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Julia Bullard Nelson
*Julia Bullard Nelson was born on this date in 1842. She was a white-American educator and activist for inclusive education and a woman's right to vote.
Born in High Ridge, Connecticut, Bullard moved to Minnesota with her family in 1857. She earned a teaching degree at Hamline University around 1862 and then relocated to Red Wing. In 1866 she married former classmate Ole Nelson. In 1867 their infant son, Cyrus, died and Just five months later, her husband died. Newly widowed, the twenty-six-year-old teacher decided to put her classroom skills to use for a greater cause: educating freed Blacks in the South.
In 1869, she traveled to Texas where she taught Blacks through the Freedmen's Bureau. Congress created the Freedmen's Bureau to assist Blacks in adjusting to their freedom after the American Civil War and emancipation. Most Southern whites, deeply resented teachers from the North. Although she was threatened with violence and shunned by some whites, Nelson taught in the South from 1870 until 1888. In the early 1880s, Nelson, a member of the Minnesota Woman's Christian Temperance Union (WCTU), assumed duty as a public speaker for the group. She also worked as superintendent for the state WCTU and was its vice president. She handled editing the group's newspaper, the Minnesota White Ribboner.
Nelson made good use of summers free from teaching duty. In 1881 she joined fourteen other women in forming the Minnesota Woman Suffrage Association (MWSA). The MWSA led the state effort to allow women to vote. As president, Nelson allied the MWSA with Ignatius Donnelly in 1893. Donnelly, a well-known Minnesota politician and famed orator, believed in a woman's right to vote. Nelson, Donnelly, and their allies, persuaded the Minnesota Senate to consider a suffrage amendment to the constitution. By a thirty-two to nineteen margin, the Senate voted to drop the word "male" from voting requirement language. But the bill did not become a law, because the House, under time constraints, did not vote on it. The MWSA continued to bring their amendment before future legislatures without success.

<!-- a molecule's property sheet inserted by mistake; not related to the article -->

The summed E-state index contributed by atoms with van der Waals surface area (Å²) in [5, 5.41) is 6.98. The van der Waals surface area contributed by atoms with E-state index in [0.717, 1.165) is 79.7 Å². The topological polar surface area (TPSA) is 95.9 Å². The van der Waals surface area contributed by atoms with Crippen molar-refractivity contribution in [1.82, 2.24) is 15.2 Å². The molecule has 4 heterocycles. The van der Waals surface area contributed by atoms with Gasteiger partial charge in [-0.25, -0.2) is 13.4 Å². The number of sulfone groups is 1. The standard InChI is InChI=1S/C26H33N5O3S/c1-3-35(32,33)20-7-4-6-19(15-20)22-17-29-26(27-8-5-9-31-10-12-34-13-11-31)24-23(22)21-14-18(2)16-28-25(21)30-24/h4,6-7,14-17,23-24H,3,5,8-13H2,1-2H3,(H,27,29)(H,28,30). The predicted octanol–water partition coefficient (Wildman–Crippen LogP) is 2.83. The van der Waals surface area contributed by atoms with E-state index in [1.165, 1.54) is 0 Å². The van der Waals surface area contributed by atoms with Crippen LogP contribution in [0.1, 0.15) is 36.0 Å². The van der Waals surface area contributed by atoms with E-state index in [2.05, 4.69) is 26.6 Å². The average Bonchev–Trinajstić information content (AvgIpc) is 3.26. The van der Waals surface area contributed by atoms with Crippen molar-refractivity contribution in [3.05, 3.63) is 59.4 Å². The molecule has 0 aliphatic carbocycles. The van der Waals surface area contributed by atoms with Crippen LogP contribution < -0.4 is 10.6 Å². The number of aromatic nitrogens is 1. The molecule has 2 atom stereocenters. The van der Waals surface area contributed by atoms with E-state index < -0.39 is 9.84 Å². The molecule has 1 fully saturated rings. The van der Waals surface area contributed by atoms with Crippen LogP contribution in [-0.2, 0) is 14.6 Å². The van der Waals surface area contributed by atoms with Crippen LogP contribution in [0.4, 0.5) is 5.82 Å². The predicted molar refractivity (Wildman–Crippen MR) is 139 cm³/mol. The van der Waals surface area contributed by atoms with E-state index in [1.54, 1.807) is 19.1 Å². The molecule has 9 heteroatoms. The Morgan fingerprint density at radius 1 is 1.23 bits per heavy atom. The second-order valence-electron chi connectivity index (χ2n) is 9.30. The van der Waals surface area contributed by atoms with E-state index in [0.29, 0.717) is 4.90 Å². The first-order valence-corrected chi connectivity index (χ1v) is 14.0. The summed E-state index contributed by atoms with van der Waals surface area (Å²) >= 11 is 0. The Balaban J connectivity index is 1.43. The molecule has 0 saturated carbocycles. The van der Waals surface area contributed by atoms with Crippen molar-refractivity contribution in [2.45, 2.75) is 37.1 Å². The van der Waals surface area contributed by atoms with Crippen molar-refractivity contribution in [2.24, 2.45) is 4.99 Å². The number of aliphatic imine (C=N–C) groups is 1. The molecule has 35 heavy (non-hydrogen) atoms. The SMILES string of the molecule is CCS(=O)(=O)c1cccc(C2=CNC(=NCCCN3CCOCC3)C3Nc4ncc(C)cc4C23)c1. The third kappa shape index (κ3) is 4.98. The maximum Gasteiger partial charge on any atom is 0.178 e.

An excellent public speaker, Nelson became one of the group's most sought-after orators. She became a paid lecturer for the National Woman Suffrage Association. As a Red Wing, Minnesota resident, she served as MWSA president from 1890 to 1896. Her busy schedule convinced Nelson to recruit twenty-one-year-old Jeremiah Patterson, a freed man and former student, to run her Belvidere farm south of Red Wing. Patterson became part of the community. He married Verna Gaylord and moved to Red Wing. In spring 1897, Nelson and Patterson opened the Equal Rights Meat Market. This black–white business partnership, most rare in Minnesota at this time, proved unsuccessful, but the Patterson’s and their children continued to live in Red Wing. They stayed friends with Nelson.
By the winter of 1912, at age seventy-one, she was feeling the effects of bronchitis. In 1913 her physician suggested a long rest in Florida, and she followed his advice. But on her way south she stopped in Washington, D.C. to attend the national woman's suffrage convention. Nelson could not resist working, and in late fall 1914, started a strenuous train tour of North Dakota, working for women's voting rights. Weakened by this effort, Julia B. Nelson died of pneumonia on December 24, 1914.
She was a 19th and 20th century example of a person who advocated for through education and intersectionality, a platform for equitable racial and gender change. A local newspaper article reported she was "The Last of the Grand Old Women of Suffrage."